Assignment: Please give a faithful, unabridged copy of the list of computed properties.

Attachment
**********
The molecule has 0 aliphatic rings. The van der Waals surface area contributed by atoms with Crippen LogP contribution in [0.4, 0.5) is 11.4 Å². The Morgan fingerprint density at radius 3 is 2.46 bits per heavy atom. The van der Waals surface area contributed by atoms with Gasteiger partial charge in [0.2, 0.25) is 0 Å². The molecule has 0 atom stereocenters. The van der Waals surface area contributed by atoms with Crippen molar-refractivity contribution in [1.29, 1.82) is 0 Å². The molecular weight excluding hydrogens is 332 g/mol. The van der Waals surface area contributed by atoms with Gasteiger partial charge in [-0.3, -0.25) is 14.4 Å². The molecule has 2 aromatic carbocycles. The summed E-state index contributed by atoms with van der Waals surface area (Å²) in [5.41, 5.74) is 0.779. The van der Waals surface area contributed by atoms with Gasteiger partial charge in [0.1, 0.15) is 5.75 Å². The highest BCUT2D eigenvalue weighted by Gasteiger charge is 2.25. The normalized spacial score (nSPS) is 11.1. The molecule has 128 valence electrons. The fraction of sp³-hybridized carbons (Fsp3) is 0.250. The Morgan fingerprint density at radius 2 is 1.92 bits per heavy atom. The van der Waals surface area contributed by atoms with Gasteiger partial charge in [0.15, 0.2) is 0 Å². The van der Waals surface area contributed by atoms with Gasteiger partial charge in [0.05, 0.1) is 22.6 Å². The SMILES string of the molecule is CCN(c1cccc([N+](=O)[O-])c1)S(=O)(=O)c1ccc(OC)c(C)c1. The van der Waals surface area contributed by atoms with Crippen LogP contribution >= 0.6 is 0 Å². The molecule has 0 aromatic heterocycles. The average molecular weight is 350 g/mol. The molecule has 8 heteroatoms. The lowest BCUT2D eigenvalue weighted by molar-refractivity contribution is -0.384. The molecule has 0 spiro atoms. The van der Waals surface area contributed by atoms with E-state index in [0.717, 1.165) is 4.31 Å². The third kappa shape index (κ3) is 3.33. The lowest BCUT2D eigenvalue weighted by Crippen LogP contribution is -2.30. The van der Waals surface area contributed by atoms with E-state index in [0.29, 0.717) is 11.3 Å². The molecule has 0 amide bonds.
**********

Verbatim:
The molecule has 0 aliphatic rings. The van der Waals surface area contributed by atoms with Crippen LogP contribution in [0.4, 0.5) is 11.4 Å². The Morgan fingerprint density at radius 3 is 2.46 bits per heavy atom. The van der Waals surface area contributed by atoms with Gasteiger partial charge in [0.2, 0.25) is 0 Å². The molecule has 0 atom stereocenters. The van der Waals surface area contributed by atoms with Crippen molar-refractivity contribution in [1.29, 1.82) is 0 Å². The molecular weight excluding hydrogens is 332 g/mol. The van der Waals surface area contributed by atoms with Gasteiger partial charge in [-0.3, -0.25) is 14.4 Å². The molecule has 2 aromatic carbocycles. The summed E-state index contributed by atoms with van der Waals surface area (Å²) in [5.41, 5.74) is 0.779. The van der Waals surface area contributed by atoms with Gasteiger partial charge in [0.1, 0.15) is 5.75 Å². The highest BCUT2D eigenvalue weighted by Gasteiger charge is 2.25. The normalized spacial score (nSPS) is 11.1. The molecule has 128 valence electrons. The fraction of sp³-hybridized carbons (Fsp3) is 0.250. The Morgan fingerprint density at radius 2 is 1.92 bits per heavy atom. The van der Waals surface area contributed by atoms with Gasteiger partial charge in [0.15, 0.2) is 0 Å². The van der Waals surface area contributed by atoms with Gasteiger partial charge in [0.05, 0.1) is 22.6 Å². The SMILES string of the molecule is CCN(c1cccc([N+](=O)[O-])c1)S(=O)(=O)c1ccc(OC)c(C)c1. The van der Waals surface area contributed by atoms with Crippen LogP contribution >= 0.6 is 0 Å². The molecule has 0 aromatic heterocycles. The average molecular weight is 350 g/mol. The molecule has 8 heteroatoms. The lowest BCUT2D eigenvalue weighted by molar-refractivity contribution is -0.384. The molecule has 0 spiro atoms. The van der Waals surface area contributed by atoms with E-state index in [0.717, 1.165) is 4.31 Å². The third kappa shape index (κ3) is 3.33. The lowest BCUT2D eigenvalue weighted by Crippen LogP contribution is -2.30. The van der Waals surface area contributed by atoms with E-state index in [0.29, 0.717) is 11.3 Å². The molecule has 0 amide bonds.